@meyerweb *wondering just how many of your followers follow @zeldman and vice-versa*
I had no idea. Furthermore, I didn’t know of a tool that could tell me. So I built one: Followerlap.
As it turned out, the Twitter API made answering the specific question pretty ridiculously easy, thanks to
followers/ids. All it takes is two API requests, one for each username. The same would be true of
friends/ids, on top of which I suspect I’ll fairly shortly build a tool quite similar to Followerlap.
Since I announced Followerlap’s existence on (where else?) Twitter, I’ve had a few repeated (and not unexpected) bits of feedback.
Why not list the common followers? Because
followers/idsreturns a list of numeric IDs. Resolving those IDs as usernames would require one API hit per ID. If there are 15 followers in common, that’s not such a big deal, but if there are 1,500, well, I’ll run out of my hourly allotment of API requests very quickly. Maybe there’s a better way; if so, I’d love to hear about it, because that would be a great addition.
Why can’t I find out how many people follow both Stephen Fry and Shaquille O’Neal? Past a certain number of followers, somewhere in the 200,000–250,000 range, the API just dies. You can’t even count on getting a consistent error message back. There are ways around this, but I didn’t want to stress the API that way, so it just fails. Sorry.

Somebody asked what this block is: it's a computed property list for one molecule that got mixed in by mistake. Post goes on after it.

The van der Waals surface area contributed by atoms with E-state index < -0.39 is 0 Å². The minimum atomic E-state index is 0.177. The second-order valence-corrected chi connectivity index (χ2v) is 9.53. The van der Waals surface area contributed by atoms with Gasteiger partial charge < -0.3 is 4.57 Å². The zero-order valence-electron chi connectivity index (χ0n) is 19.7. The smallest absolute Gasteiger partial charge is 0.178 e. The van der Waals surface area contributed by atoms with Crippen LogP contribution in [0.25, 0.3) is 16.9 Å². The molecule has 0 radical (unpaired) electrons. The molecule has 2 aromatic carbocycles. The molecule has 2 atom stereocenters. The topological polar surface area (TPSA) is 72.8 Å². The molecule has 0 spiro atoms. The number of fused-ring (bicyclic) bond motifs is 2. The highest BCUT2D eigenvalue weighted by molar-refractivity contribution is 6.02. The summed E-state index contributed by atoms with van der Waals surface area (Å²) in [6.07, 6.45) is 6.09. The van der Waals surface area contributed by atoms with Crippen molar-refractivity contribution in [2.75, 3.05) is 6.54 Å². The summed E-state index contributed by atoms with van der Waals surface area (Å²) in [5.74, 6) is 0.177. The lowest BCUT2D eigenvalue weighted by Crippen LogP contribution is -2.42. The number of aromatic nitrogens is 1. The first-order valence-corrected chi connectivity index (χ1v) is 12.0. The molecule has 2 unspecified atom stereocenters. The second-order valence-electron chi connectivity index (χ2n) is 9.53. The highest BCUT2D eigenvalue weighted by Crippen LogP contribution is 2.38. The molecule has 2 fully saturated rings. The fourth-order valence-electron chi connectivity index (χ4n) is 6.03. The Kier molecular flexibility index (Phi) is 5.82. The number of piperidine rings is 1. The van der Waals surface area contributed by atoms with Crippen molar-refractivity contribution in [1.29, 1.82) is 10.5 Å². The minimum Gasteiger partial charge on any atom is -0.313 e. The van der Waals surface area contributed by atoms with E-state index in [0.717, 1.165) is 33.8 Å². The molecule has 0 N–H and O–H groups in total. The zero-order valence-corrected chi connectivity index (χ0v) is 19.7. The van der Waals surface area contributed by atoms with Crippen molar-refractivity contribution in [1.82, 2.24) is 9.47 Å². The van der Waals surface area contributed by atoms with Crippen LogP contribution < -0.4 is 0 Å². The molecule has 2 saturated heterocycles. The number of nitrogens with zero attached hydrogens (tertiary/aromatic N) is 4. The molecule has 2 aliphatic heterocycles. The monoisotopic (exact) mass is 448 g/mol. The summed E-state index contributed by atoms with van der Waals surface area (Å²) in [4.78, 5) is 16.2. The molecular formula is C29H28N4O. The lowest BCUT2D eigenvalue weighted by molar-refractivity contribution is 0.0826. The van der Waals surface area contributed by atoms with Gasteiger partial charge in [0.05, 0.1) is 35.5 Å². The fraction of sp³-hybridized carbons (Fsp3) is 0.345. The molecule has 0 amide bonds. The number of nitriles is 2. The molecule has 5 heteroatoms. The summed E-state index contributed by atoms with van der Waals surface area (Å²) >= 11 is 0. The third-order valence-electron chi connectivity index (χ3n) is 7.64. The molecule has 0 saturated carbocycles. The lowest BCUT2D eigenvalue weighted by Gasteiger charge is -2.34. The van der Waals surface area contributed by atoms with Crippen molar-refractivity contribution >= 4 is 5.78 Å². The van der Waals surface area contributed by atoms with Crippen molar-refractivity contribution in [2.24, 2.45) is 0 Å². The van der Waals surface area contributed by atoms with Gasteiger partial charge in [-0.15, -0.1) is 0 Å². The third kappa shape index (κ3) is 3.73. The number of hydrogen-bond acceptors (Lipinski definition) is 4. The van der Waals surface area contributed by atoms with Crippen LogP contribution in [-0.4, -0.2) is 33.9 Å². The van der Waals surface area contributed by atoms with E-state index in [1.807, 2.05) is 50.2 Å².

How can I link to a specific comparison?
At the moment, you can’t. I hope to make that happen soon, but I decided that a tool this simple should have a similarly simple launch. Ship early, ship often, right? Anyway, it’s on the list of things to add soon.Use the new “Livelink to this result” link underneath a result. (See update below for more.)
So that’s Followerlap. Any other questions? I’ll do my best to answer them in the comments, though for a number of reasons I may be slow to respond.
Update 6 Jul 09: as noted in the edited point above, livelinking of comparison results is now, um, live. So now you can pass around results like the number of people who follow both God and the Devil (thanks to Paul M. Watson for coming up with that one!). I call this “livelinking” because hitting a result URL will get you the very latest results for that particular comparison. “Permalinking” to me implied that it would link to a specific result at a specific time, which the tool doesn’t do and very likely never, ever will.